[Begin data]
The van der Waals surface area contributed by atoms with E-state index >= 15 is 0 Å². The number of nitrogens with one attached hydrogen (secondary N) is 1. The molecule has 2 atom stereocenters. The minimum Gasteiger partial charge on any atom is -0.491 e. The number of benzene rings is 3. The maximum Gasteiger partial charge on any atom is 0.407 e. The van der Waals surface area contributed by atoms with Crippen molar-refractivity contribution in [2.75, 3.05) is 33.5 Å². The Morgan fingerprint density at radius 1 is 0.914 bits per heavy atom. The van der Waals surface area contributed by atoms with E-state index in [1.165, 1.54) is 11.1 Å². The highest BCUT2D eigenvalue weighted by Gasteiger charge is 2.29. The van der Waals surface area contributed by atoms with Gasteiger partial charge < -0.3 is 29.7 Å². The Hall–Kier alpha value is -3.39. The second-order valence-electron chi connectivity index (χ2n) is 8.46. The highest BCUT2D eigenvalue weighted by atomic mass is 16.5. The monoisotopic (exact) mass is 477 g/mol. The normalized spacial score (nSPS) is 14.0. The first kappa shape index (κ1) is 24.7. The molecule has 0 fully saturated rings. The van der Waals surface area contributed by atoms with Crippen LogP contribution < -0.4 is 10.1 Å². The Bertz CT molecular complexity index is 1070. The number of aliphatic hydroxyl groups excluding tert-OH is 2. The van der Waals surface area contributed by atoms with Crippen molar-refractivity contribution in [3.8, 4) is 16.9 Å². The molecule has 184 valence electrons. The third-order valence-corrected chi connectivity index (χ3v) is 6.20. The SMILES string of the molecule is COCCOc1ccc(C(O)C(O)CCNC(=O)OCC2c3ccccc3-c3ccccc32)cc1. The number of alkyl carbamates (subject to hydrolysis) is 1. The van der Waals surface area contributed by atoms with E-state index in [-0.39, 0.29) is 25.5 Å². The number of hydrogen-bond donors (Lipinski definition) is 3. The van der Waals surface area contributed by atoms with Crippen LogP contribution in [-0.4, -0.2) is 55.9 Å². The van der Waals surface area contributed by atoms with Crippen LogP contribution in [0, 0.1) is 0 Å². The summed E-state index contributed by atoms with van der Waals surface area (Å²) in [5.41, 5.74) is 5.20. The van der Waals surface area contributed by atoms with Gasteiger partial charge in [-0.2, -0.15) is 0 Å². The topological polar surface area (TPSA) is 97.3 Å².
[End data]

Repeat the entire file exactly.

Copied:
The van der Waals surface area contributed by atoms with E-state index >= 15 is 0 Å². The number of nitrogens with one attached hydrogen (secondary N) is 1. The molecule has 2 atom stereocenters. The minimum Gasteiger partial charge on any atom is -0.491 e. The number of benzene rings is 3. The maximum Gasteiger partial charge on any atom is 0.407 e. The van der Waals surface area contributed by atoms with Crippen molar-refractivity contribution in [2.75, 3.05) is 33.5 Å². The Morgan fingerprint density at radius 1 is 0.914 bits per heavy atom. The van der Waals surface area contributed by atoms with E-state index in [1.165, 1.54) is 11.1 Å². The highest BCUT2D eigenvalue weighted by Gasteiger charge is 2.29. The van der Waals surface area contributed by atoms with Gasteiger partial charge < -0.3 is 29.7 Å². The Hall–Kier alpha value is -3.39. The second-order valence-electron chi connectivity index (χ2n) is 8.46. The highest BCUT2D eigenvalue weighted by atomic mass is 16.5. The monoisotopic (exact) mass is 477 g/mol. The normalized spacial score (nSPS) is 14.0. The first kappa shape index (κ1) is 24.7. The molecule has 0 fully saturated rings. The van der Waals surface area contributed by atoms with Crippen LogP contribution < -0.4 is 10.1 Å². The Bertz CT molecular complexity index is 1070. The number of aliphatic hydroxyl groups excluding tert-OH is 2. The van der Waals surface area contributed by atoms with Crippen molar-refractivity contribution in [3.8, 4) is 16.9 Å². The molecule has 184 valence electrons. The third-order valence-corrected chi connectivity index (χ3v) is 6.20. The SMILES string of the molecule is COCCOc1ccc(C(O)C(O)CCNC(=O)OCC2c3ccccc3-c3ccccc32)cc1. The number of alkyl carbamates (subject to hydrolysis) is 1. The van der Waals surface area contributed by atoms with E-state index in [-0.39, 0.29) is 25.5 Å². The number of hydrogen-bond donors (Lipinski definition) is 3. The van der Waals surface area contributed by atoms with Crippen LogP contribution in [-0.4, -0.2) is 55.9 Å². The van der Waals surface area contributed by atoms with Crippen LogP contribution in [0, 0.1) is 0 Å². The summed E-state index contributed by atoms with van der Waals surface area (Å²) in [5.41, 5.74) is 5.20. The van der Waals surface area contributed by atoms with Gasteiger partial charge in [-0.2, -0.15) is 0 Å². The topological polar surface area (TPSA) is 97.3 Å².